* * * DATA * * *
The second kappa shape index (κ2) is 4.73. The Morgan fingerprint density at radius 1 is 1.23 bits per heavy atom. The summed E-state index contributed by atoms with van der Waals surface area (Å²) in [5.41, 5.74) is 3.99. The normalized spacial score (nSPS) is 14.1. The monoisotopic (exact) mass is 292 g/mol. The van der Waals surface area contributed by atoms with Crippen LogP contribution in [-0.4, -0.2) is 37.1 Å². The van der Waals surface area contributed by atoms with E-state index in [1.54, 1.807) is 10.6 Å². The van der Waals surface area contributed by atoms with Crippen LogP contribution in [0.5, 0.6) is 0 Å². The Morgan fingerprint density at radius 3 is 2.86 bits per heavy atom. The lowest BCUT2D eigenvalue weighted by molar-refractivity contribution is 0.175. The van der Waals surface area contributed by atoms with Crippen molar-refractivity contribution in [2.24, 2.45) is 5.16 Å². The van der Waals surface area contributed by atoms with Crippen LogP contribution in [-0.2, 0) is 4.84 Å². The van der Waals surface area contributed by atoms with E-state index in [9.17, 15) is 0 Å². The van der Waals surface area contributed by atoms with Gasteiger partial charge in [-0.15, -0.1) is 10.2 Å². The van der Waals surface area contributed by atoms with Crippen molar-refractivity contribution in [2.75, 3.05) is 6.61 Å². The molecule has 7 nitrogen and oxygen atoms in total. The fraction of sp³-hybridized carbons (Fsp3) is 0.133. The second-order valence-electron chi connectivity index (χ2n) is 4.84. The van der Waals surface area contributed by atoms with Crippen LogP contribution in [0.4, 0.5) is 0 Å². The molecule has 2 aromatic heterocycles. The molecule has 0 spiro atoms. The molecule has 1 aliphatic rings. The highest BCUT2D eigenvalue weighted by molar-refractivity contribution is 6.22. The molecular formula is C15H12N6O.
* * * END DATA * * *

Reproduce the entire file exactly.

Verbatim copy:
The second kappa shape index (κ2) is 4.73. The Morgan fingerprint density at radius 1 is 1.23 bits per heavy atom. The summed E-state index contributed by atoms with van der Waals surface area (Å²) in [5.41, 5.74) is 3.99. The normalized spacial score (nSPS) is 14.1. The monoisotopic (exact) mass is 292 g/mol. The van der Waals surface area contributed by atoms with Crippen LogP contribution in [-0.4, -0.2) is 37.1 Å². The van der Waals surface area contributed by atoms with E-state index in [1.54, 1.807) is 10.6 Å². The van der Waals surface area contributed by atoms with Crippen LogP contribution in [0.5, 0.6) is 0 Å². The Morgan fingerprint density at radius 3 is 2.86 bits per heavy atom. The lowest BCUT2D eigenvalue weighted by molar-refractivity contribution is 0.175. The van der Waals surface area contributed by atoms with Crippen molar-refractivity contribution in [2.24, 2.45) is 5.16 Å². The van der Waals surface area contributed by atoms with Crippen LogP contribution in [-0.2, 0) is 4.84 Å². The van der Waals surface area contributed by atoms with E-state index in [9.17, 15) is 0 Å². The van der Waals surface area contributed by atoms with Gasteiger partial charge in [-0.15, -0.1) is 10.2 Å². The van der Waals surface area contributed by atoms with Crippen molar-refractivity contribution in [2.75, 3.05) is 6.61 Å². The molecule has 7 nitrogen and oxygen atoms in total. The fraction of sp³-hybridized carbons (Fsp3) is 0.133. The second-order valence-electron chi connectivity index (χ2n) is 4.84. The van der Waals surface area contributed by atoms with Crippen LogP contribution in [0.4, 0.5) is 0 Å². The molecule has 2 aromatic heterocycles. The molecule has 0 spiro atoms. The molecule has 1 aliphatic rings. The highest BCUT2D eigenvalue weighted by molar-refractivity contribution is 6.22. The molecular formula is C15H12N6O.